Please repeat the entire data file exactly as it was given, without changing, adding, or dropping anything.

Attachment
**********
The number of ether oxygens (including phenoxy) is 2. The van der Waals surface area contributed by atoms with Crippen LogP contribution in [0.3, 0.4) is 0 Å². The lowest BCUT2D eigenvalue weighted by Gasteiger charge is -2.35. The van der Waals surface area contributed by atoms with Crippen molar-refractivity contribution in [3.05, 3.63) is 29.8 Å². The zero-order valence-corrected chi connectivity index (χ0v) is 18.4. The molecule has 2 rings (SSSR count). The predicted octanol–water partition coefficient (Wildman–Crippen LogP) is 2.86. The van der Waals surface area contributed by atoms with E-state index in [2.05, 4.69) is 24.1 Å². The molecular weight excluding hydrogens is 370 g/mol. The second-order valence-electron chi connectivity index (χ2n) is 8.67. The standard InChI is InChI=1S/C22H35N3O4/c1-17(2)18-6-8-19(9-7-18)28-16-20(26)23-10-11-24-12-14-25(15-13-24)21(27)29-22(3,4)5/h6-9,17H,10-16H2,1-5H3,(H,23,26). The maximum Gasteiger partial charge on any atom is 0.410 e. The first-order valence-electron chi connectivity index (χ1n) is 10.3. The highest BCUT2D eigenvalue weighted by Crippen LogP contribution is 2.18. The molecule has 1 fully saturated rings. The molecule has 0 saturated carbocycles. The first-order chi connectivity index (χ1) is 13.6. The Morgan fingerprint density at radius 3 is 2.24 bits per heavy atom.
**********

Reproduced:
The number of ether oxygens (including phenoxy) is 2. The van der Waals surface area contributed by atoms with Crippen LogP contribution in [0.3, 0.4) is 0 Å². The lowest BCUT2D eigenvalue weighted by Gasteiger charge is -2.35. The van der Waals surface area contributed by atoms with Crippen molar-refractivity contribution in [3.05, 3.63) is 29.8 Å². The zero-order valence-corrected chi connectivity index (χ0v) is 18.4. The molecule has 2 rings (SSSR count). The predicted octanol–water partition coefficient (Wildman–Crippen LogP) is 2.86. The van der Waals surface area contributed by atoms with E-state index in [2.05, 4.69) is 24.1 Å². The molecular weight excluding hydrogens is 370 g/mol. The second-order valence-electron chi connectivity index (χ2n) is 8.67. The standard InChI is InChI=1S/C22H35N3O4/c1-17(2)18-6-8-19(9-7-18)28-16-20(26)23-10-11-24-12-14-25(15-13-24)21(27)29-22(3,4)5/h6-9,17H,10-16H2,1-5H3,(H,23,26). The maximum Gasteiger partial charge on any atom is 0.410 e. The first-order valence-electron chi connectivity index (χ1n) is 10.3. The highest BCUT2D eigenvalue weighted by Crippen LogP contribution is 2.18. The molecule has 1 fully saturated rings. The molecule has 0 saturated carbocycles. The first-order chi connectivity index (χ1) is 13.6. The Morgan fingerprint density at radius 3 is 2.24 bits per heavy atom.